Surviving the Collapse Omnibus: A Tale Of Survival In A Powerless World, страница 1
Surviving the Collapse Omnibus
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Surviving The Collapse: Book 0
1. Chapter 1
Surviving the Collapse: Book 1
Surviving the Collapse: Book 1
2. Present Day
Surviving the Collapse: Book 2
Chapter 13 (Six months later)
About the Author
Surviving The Collapse: Book 0
Dozens of knobs, buttons and lights lined the roof of the Boeing 737 cockpit just inches above Captain Kate Hillman’s head. The view beyond the windshield was gloomy. The aircraft rumbled through the grey skies spitting patches of sleet, snow, and heavy winds.
“New York has a funny way of welcoming you home.” First Officer Dan Martin shook his head, keeping his hand steady on the flight stick. “My brother said it’s going to get down to ten degrees tonight.”
The headphones that both pilots wore crackled with air traffic control’s voice. “Bravo one-eight-five-six, this is tower, we’ve got a roadblock down here because of the weather.”
“Timeline for the delay?” Kate asked.
“Twenty minutes. Redirect heading to one-one-nine.”
“Copy that, tower,” Dan relayed. “Redirecting heading to one-one-nine.” The navigation screen tilted toward the new coordinates, the big bird turning slow and steady. Once adjusted, Dan looked over to Kate and raised his eyebrows. “Did you hear me? Less than—”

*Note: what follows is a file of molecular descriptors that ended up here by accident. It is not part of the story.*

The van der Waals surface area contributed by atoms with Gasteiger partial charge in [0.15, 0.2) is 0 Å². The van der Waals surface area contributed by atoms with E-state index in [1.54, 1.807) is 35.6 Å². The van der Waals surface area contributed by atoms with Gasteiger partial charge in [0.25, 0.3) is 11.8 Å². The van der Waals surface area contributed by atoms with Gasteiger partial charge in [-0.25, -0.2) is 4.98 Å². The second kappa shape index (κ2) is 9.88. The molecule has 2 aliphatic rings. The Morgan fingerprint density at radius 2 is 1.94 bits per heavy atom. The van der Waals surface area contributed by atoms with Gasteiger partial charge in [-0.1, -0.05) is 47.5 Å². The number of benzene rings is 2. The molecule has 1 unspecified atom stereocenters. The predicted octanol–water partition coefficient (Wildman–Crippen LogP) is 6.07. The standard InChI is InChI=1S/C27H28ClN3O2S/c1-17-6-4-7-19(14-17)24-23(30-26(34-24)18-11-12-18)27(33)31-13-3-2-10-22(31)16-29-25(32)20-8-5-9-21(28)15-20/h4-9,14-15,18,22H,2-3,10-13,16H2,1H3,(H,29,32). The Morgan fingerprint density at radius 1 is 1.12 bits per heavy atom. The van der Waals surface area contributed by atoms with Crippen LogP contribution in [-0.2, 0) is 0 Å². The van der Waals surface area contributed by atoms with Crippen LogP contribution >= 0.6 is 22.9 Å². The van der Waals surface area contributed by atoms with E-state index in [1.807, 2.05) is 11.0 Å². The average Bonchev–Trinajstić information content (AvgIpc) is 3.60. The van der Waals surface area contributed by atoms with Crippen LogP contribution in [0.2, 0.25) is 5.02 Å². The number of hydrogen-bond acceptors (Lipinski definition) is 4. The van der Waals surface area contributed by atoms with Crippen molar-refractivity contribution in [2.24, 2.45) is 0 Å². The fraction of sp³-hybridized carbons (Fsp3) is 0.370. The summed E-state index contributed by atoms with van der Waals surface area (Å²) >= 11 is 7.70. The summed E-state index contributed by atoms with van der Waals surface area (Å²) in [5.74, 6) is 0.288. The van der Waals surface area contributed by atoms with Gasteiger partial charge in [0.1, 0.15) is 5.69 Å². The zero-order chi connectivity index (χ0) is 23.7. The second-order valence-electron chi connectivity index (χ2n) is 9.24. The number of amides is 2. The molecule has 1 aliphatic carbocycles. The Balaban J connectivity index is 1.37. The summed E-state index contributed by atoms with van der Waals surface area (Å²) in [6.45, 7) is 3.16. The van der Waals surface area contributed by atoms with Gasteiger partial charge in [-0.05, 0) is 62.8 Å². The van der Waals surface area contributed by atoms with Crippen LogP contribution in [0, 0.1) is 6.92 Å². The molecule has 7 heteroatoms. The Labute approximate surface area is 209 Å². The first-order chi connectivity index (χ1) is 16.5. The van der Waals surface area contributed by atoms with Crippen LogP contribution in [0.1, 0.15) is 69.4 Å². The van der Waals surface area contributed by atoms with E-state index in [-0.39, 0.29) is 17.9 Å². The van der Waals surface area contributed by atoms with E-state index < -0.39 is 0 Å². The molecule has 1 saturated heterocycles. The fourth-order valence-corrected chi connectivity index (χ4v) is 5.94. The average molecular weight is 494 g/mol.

“Ten degrees,” Kate said, reaching for the flight plan that she had been given prior to takeoff. She flipped through the pages quickly, scanning the data. “We should have been ahead of this weather.” Kate flipped the “fasten your seatbelt” sign and then picked up the phone to address the passengers. “Ladies and gentlemen, please remain in your seats. The weather has caused a slight delay, but we’ll land as soon as possible. Thank you.”
The inside of the cockpit rumbled, and the muscles along Dan’s forearms tensed. Kate hung up and noted Dan’s white knuckles. “First storm?”
“Yeah,” Dan answered.
“Easy on the stick. She’ll do most of the work. Just keep it steady. Radar has the storm passing in a few minutes.”
Another burst of icy sleet smacked the windshield, and the jet rumbled in discontent. Kate shook her head, clicking on her radio. “Tower, this is Bravo one-eight-five-six, requesting an ascent. We’re getting tossed around pretty bad up here.”
“Copy that, Bravo. Request granted. Ascend to thirty-five thousand feet.”
“Ascending to thirty-five thousand feet,” Dan replied, pulling back on the stick.